Does privatizing government services require FOIA reform to sustain open government?

I read an editorial on “open government” in the United Kingdom by Nick Cohen today, in which he argues that Prime Minister David Cameron is taking “Britain from daylight into darkness. Cohen connects privatization to the rise of corporate secrecy … Continue reading

Hedge fund use of government data for business intelligence shows where the value is

money vortexThis week, I read and shared a notable Wall Street Journal article on the value of government data in that bears highlighting: hedge funds are paying for market intelligence using open government laws as an acquisition vehicle.

Here’s a key excerpt from the story: “Finance professionals have been pulling every lever they can these days to extract information from the government. Many have discovered that the biggest lever of all is the one available to everyone—the Freedom of Information Act—conceived by advocates of open government to shine light on how officials make decisions. FOIA is part of an array of techniques sophisticated investors are using to try to obtain potentially market-moving information about products, legislation, regulation and government economic statistics.”

What’s left unclear by the reporting here is if there’s 1) strong interest in data and 2) deep pocketed hedge funds or well-financed startups are paying for it, why aren’t agencies releasing it proactively?

Notably, the relevant law provides for this, as the WSJ reported:

“The only way investors can get most reports is to send an open-records request to the FDA. Under a 1996 law, when the agency gets frequent requests for the same records—generally more than three—it has to make them public on its website. But there isn’t any specific deadline for doing so, says Christopher Kelly, an FDA spokesman. That means first requesters can get records days or even months before they are posted online.”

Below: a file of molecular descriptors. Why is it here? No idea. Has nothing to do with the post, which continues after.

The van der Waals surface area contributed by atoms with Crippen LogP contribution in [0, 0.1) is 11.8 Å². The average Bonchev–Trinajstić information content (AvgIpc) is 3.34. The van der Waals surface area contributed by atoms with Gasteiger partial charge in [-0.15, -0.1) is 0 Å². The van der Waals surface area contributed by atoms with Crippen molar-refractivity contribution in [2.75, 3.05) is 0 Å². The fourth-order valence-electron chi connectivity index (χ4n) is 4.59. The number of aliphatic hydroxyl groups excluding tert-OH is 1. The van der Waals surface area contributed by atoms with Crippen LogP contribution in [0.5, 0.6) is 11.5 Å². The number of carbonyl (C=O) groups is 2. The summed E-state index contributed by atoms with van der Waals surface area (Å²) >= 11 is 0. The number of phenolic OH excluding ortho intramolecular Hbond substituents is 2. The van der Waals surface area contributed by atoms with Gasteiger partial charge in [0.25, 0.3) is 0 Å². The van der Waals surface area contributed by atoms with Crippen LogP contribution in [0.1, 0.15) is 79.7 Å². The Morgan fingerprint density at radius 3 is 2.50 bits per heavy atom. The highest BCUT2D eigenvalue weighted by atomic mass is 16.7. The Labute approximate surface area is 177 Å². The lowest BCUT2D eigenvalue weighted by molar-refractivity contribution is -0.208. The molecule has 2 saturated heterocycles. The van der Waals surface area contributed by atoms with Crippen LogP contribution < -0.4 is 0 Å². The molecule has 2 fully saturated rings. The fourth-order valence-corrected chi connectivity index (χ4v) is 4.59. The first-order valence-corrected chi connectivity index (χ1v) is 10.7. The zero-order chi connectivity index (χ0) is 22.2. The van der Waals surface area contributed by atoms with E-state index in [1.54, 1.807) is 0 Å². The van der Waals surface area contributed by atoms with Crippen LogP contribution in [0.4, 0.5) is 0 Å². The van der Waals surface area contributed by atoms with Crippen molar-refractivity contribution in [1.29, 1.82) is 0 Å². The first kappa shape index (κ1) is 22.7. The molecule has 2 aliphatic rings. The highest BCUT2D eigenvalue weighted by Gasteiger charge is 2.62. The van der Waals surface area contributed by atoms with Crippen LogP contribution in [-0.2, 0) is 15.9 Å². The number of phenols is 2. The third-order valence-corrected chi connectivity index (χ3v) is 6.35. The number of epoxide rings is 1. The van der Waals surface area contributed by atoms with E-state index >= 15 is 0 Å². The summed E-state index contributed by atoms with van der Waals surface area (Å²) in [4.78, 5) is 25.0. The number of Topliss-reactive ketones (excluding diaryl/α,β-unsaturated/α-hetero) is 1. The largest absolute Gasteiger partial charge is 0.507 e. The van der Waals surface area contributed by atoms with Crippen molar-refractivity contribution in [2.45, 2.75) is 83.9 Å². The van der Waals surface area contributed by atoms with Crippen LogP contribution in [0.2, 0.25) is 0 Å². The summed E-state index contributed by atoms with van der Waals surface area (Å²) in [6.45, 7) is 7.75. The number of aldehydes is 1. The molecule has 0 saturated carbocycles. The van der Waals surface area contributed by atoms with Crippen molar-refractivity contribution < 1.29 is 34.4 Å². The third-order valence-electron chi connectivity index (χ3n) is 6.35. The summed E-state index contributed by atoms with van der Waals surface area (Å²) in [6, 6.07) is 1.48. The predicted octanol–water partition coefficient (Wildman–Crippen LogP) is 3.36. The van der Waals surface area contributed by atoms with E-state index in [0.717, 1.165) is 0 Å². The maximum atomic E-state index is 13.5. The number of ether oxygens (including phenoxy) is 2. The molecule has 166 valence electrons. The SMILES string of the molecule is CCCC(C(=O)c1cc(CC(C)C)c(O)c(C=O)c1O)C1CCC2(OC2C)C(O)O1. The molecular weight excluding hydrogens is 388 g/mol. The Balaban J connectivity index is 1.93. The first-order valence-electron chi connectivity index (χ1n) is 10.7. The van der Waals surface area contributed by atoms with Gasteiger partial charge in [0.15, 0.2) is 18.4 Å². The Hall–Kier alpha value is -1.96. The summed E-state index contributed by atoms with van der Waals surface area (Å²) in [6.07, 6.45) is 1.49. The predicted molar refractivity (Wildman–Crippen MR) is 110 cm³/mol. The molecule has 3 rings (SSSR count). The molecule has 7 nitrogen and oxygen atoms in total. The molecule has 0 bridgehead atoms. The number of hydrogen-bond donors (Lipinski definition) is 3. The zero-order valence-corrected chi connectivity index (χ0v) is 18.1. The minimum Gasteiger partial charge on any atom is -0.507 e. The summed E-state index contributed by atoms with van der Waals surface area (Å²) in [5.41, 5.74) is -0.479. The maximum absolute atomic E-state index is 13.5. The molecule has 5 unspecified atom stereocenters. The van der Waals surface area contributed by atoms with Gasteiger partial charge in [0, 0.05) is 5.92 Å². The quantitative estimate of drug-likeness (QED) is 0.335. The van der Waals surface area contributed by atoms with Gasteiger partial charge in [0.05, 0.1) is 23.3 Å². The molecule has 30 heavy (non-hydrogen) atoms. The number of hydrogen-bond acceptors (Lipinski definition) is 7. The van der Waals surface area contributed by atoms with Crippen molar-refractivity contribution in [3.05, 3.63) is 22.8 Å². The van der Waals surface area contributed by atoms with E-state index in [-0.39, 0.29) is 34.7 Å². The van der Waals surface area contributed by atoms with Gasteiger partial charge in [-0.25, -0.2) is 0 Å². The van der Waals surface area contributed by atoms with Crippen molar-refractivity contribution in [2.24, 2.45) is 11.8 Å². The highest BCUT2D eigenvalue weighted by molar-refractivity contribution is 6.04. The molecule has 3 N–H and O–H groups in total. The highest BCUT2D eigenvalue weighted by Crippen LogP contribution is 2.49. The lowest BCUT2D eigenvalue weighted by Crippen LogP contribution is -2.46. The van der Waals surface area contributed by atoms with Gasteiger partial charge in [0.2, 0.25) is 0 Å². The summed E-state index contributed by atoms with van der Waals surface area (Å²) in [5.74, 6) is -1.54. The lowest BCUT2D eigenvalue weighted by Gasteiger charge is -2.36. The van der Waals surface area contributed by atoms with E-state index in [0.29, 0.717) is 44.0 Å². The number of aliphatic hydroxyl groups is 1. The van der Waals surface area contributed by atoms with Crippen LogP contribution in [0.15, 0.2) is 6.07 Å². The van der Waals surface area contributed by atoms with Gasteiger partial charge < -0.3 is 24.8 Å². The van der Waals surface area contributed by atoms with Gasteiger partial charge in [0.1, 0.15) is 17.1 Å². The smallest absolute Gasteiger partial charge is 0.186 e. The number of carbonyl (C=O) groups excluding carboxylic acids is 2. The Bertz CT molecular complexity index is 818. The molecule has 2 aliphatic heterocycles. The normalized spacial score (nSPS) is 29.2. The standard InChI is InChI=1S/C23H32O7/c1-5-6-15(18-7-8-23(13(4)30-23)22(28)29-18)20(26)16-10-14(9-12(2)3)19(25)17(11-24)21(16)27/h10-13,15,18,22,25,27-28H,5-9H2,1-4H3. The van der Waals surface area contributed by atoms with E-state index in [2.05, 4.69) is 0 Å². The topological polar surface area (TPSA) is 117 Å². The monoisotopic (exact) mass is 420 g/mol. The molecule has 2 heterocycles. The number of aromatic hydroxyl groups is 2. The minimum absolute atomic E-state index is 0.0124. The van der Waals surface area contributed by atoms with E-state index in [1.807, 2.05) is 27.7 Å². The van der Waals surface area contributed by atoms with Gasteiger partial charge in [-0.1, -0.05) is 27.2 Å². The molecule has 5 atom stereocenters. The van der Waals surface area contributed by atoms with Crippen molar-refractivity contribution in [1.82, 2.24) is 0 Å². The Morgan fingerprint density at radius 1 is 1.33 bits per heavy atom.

Tracking inbound FOIA requests from industry and responding to this market indicator as a means of valuing  “high value data” is a strategy that has been glaringly obvious for years. Unfortunately, it’s an area in which the Obama administration’s open data policies look to have failed over the last 4 years, at least as viewed through the prism of this article.

If data sets that are requested multiple times are not being proactively posted on and tracked there, there’s a disconnect between what the market for government data is and the perception by officials. As the Obama administration and agencies prepare to roll out enterprise data inventories later fall as part of the open data policies, here’s hoping agency CIOs are also taking steps to track who’s paying for data and which data sets are requested.

If one of the express goals of the federal governments is to find an economic return on investment on data releases, agencies should focus on open data with business value. It’s just common sense.

[Image Credit: Open Knowledge Foundation, Follow the Money]

White House asks for feedback on second National Action Plan for Open Government

As the annual Open Government Partnership conference draws near, the White House would like the people to weigh in on building a more open government. The request for feedback parallels the one made two years ago, when the White House engaged civil society organizations regarding its open government efforts, and follows up on a July 3 post on open government on the White House blog.


Here are the questions that they’d like help answering:

  1. How can we better encourage and enable the public to participate in government and increase public integrity? For example, in the first National Action Plan, we required Federal enforcement agencies to make publicly available compliance information easily accessible, downloadable and searchable online – helping the public to hold the government and regulated entities accountable.